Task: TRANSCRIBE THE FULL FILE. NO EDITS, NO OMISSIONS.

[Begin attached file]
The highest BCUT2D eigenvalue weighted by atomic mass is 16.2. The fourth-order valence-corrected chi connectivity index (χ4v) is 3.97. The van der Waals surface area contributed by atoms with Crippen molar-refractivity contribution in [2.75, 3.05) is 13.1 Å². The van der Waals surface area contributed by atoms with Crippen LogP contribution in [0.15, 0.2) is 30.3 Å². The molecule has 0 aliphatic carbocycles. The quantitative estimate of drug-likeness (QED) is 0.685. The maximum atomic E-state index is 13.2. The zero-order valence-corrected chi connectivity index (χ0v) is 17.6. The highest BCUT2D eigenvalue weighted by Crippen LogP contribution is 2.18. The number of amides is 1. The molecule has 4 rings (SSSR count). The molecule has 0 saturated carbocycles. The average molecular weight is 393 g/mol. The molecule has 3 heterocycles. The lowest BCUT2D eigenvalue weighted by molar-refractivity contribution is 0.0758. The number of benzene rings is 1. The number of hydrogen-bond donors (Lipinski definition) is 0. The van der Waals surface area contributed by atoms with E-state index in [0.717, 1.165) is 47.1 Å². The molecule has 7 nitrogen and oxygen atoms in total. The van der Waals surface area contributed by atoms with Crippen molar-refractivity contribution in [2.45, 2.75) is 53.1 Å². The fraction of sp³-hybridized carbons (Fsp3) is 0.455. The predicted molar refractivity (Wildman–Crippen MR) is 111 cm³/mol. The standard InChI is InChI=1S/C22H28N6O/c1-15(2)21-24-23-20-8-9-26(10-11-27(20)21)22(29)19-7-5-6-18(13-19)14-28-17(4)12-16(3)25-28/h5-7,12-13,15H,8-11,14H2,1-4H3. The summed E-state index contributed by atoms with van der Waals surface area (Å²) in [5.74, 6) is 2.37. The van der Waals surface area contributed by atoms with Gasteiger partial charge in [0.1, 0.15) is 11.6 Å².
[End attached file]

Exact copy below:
The highest BCUT2D eigenvalue weighted by atomic mass is 16.2. The fourth-order valence-corrected chi connectivity index (χ4v) is 3.97. The van der Waals surface area contributed by atoms with Crippen molar-refractivity contribution in [2.75, 3.05) is 13.1 Å². The van der Waals surface area contributed by atoms with Crippen LogP contribution in [0.15, 0.2) is 30.3 Å². The molecule has 0 aliphatic carbocycles. The quantitative estimate of drug-likeness (QED) is 0.685. The maximum atomic E-state index is 13.2. The zero-order valence-corrected chi connectivity index (χ0v) is 17.6. The highest BCUT2D eigenvalue weighted by Crippen LogP contribution is 2.18. The number of amides is 1. The molecule has 4 rings (SSSR count). The molecule has 0 saturated carbocycles. The average molecular weight is 393 g/mol. The molecule has 3 heterocycles. The lowest BCUT2D eigenvalue weighted by molar-refractivity contribution is 0.0758. The number of benzene rings is 1. The number of hydrogen-bond donors (Lipinski definition) is 0. The van der Waals surface area contributed by atoms with E-state index in [0.717, 1.165) is 47.1 Å². The molecule has 7 nitrogen and oxygen atoms in total. The van der Waals surface area contributed by atoms with Crippen molar-refractivity contribution in [2.45, 2.75) is 53.1 Å². The fraction of sp³-hybridized carbons (Fsp3) is 0.455. The predicted molar refractivity (Wildman–Crippen MR) is 111 cm³/mol. The standard InChI is InChI=1S/C22H28N6O/c1-15(2)21-24-23-20-8-9-26(10-11-27(20)21)22(29)19-7-5-6-18(13-19)14-28-17(4)12-16(3)25-28/h5-7,12-13,15H,8-11,14H2,1-4H3. The summed E-state index contributed by atoms with van der Waals surface area (Å²) in [5.74, 6) is 2.37. The van der Waals surface area contributed by atoms with Gasteiger partial charge in [0.1, 0.15) is 11.6 Å².